To see clearly, we have to let go of our own perspective, our own opinion of right and wrong, what I should do and what you should do. If we can let go of that, then it’s possible to have what the Buddha called Right View. Sometimes it is said, Right View is the complete Eightfold Path.  If we can keep Right View which is No View, not my personal view but before my view, then it’s all taken care of.  It is easy to say, hard to do.

By Zen Master Bon Soeng

What Is Correct?

Correct is not conventionally correct, because it’s not about right versus wrong. The Buddha talked about Clear Seeing, being able to perceive the moment as it is. When we talk about correct situation, we’re talking about perceiving the moment as it is, without adding to it our own particular view or our own particular idea. Just seeing clearly. We call that correct.
 
When we talk about correct relationship, we talk about what is actually the relationships present in the moment, not colored by my desire, not colored by my particular slant on things; but what actually is it? We all add something. So this "correct" we’re talking about takes away this taint of "I". Just see, what is it? That’s the point the Buddha said when he talked about clear seeing.
 
Clear seeing is the first of The Eightfold Path. It’s been said that if you can attain clear seeing, you’ve already got all the rest of the Eightfold Path. Because it’s that stuckness in "I" that we get lost in.

By Zen Master Bon Soeng

Right View is No View

Dont-look-directly-at-the-Sun1-300x199.png

The first of the Buddha’s Eightfold Path is clear view, or right view. Right view means clarity. Right view means letting go of "my" view to be able to perceive the moment. We all know what this is like. There are times we are involved in an argument, and in the middle of it we start laughing because we realize how stupid it is. In that moment we can see clearly. 
 
To see clearly, we have to let go of our own perspective, our own opinion of right and wrong, what I should do and what you should do. If we can let go of that, then it’s possible to have what the Buddha called Right View. Sometimes it is said, Right View is the complete Eightfold Path.  If we can keep Right View which is No View, not my personal view but before my view, then it’s all taken care of.  It is easy to say, hard to do.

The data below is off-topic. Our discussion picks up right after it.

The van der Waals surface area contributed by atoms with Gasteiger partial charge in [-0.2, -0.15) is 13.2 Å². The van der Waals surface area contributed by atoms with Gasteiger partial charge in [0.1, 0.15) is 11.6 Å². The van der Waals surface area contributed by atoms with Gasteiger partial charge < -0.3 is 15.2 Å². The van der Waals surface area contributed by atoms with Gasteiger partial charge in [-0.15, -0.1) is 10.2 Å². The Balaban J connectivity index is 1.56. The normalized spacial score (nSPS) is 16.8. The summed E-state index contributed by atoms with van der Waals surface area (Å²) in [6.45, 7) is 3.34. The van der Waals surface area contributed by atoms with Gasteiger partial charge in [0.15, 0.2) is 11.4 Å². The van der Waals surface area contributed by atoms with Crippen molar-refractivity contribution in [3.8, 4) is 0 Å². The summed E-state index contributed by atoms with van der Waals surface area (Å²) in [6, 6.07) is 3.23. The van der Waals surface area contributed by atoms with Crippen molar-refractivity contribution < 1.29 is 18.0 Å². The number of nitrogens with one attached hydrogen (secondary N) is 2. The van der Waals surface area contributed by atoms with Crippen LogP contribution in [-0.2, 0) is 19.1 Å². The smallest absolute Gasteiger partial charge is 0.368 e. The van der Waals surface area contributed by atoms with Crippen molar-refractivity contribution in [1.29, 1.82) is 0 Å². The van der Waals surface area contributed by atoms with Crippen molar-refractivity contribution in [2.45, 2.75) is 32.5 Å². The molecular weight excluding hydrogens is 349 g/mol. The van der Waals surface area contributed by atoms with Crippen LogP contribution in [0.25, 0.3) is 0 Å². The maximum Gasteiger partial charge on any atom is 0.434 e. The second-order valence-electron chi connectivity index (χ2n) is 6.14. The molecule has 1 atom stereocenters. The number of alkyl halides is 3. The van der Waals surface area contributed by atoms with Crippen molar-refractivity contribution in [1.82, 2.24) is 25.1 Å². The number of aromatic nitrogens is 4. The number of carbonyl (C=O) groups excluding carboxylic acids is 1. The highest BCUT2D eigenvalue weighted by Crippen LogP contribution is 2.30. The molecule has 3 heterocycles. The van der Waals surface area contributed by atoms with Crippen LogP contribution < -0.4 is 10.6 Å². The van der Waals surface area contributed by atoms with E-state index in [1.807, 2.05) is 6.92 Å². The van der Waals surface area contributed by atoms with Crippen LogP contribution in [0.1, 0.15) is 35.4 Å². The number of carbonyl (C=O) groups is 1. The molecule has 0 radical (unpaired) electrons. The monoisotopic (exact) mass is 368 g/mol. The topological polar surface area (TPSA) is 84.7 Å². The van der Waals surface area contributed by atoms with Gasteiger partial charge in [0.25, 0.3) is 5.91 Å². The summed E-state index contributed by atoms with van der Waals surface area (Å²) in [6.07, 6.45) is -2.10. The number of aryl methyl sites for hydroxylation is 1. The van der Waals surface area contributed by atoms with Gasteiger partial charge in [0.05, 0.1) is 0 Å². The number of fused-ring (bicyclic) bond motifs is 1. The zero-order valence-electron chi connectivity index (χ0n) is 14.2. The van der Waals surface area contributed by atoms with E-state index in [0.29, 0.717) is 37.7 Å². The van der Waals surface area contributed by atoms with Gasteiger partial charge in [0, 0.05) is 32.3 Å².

By Zen Master Bon Soeng

What Is Correct?

right-wrong.jpg

Correct is not conventionally correct, because it’s not about right versus wrong. The Buddha talked about Clear Seeing, being able to perceive the moment as it is. When we talk about correct situation, we’re talking about perceiving the moment as it is, without adding to it our own particular view or our own particular idea. Just seeing clearly. We call that correct. 
 
When we talk about correct relationship, we talk about what is actually the relationships present in the moment, not colored by my desire, not colored by my particular slant on things; but what actually is it? We all add something. So this "correct" we’re talking about takes away this taint of "I". Just see, what is it? That’s the point the Buddha said when he talked about clear seeing. 
 
Clear seeing is the first of The Eightfold Path. It’s been said that if you can attain clear seeing, you’ve already got all the rest of the Eightfold Path. Because it’s that stuckness in "I" that we get lost in.

By Zen Master Bon Soeng